Veja’s new Condor running shoe is good for your mind, body, and the planet (well, sort of)
We can often trick ourselves into the mindset that just because we run, we are one with nature. Yes … Om. Runners are always eager to get outside and traverse the miles. We benefit from all the Zen-inducing scenery while reaping the rewards of fresh air.
Running rewards our minds and bodies greatly and the wonderful activity makes us happier upstairs and gives us stronger bones and muscles downstairs. However, there’s a persistent and nagging fact that looms about like a dark cloud in the sky – and that would be that a running shoe is by-product spawn of petroleum production.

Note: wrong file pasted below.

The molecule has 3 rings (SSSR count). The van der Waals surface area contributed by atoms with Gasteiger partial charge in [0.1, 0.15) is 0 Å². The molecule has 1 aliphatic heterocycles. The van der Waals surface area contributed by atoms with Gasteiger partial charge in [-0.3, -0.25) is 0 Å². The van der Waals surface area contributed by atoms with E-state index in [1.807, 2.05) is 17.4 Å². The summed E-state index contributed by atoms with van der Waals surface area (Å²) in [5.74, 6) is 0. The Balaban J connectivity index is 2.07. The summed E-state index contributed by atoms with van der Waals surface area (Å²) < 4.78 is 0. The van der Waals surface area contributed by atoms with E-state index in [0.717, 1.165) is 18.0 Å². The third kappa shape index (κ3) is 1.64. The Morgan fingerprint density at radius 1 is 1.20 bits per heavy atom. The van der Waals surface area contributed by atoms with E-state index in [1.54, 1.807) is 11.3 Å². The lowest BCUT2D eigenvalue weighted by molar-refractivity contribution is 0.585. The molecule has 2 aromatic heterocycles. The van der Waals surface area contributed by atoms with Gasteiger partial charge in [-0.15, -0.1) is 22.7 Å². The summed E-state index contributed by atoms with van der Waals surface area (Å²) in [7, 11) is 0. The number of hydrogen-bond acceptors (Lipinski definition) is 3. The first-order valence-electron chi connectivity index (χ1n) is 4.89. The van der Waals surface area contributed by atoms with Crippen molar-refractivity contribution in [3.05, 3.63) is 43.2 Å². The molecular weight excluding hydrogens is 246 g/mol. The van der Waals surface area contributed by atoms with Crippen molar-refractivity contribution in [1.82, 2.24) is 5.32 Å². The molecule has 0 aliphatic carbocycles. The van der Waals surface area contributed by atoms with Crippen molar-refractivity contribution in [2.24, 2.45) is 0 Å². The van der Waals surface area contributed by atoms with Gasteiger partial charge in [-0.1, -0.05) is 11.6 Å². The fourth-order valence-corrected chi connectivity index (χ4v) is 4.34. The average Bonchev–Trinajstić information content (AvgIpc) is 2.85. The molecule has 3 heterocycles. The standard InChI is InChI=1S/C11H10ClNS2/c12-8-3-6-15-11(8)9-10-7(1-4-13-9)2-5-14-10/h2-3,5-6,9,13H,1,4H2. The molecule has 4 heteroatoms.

Here’s the run-down on your average running shoes
Most of the components found in a traditional running shoe are petroleum based. A blissful and harmonious way to think this scenario is that everything is a gift from the earth, perhaps it isn’t the best use precious and finite resources. In the United States, running shoes are a multibillion-dollar industry with hundreds of millions of them ending up in landfills.
The upper part of a running shoe is what wraps around your foot and stabilizes it. Acting like a gaiter of sorts, it protects your foot from things like dirt and stones. These are often made of synthetic and plastic-based materials. The outsole of your shoe is essentially like the tire of a car and usually made from carbon rubber, blown rubber, or EVA. This base is important since it provides traction and flexibility. Lastly, we get to the midsole, which often features EVA (ethylene-vinyl acetate) as the major material. EVA is useful because of its softness, flexibility and compression characteristics. It is also durable, lightweight, and waterproof. And it’s not easy to substitute these products without sacrificing performance.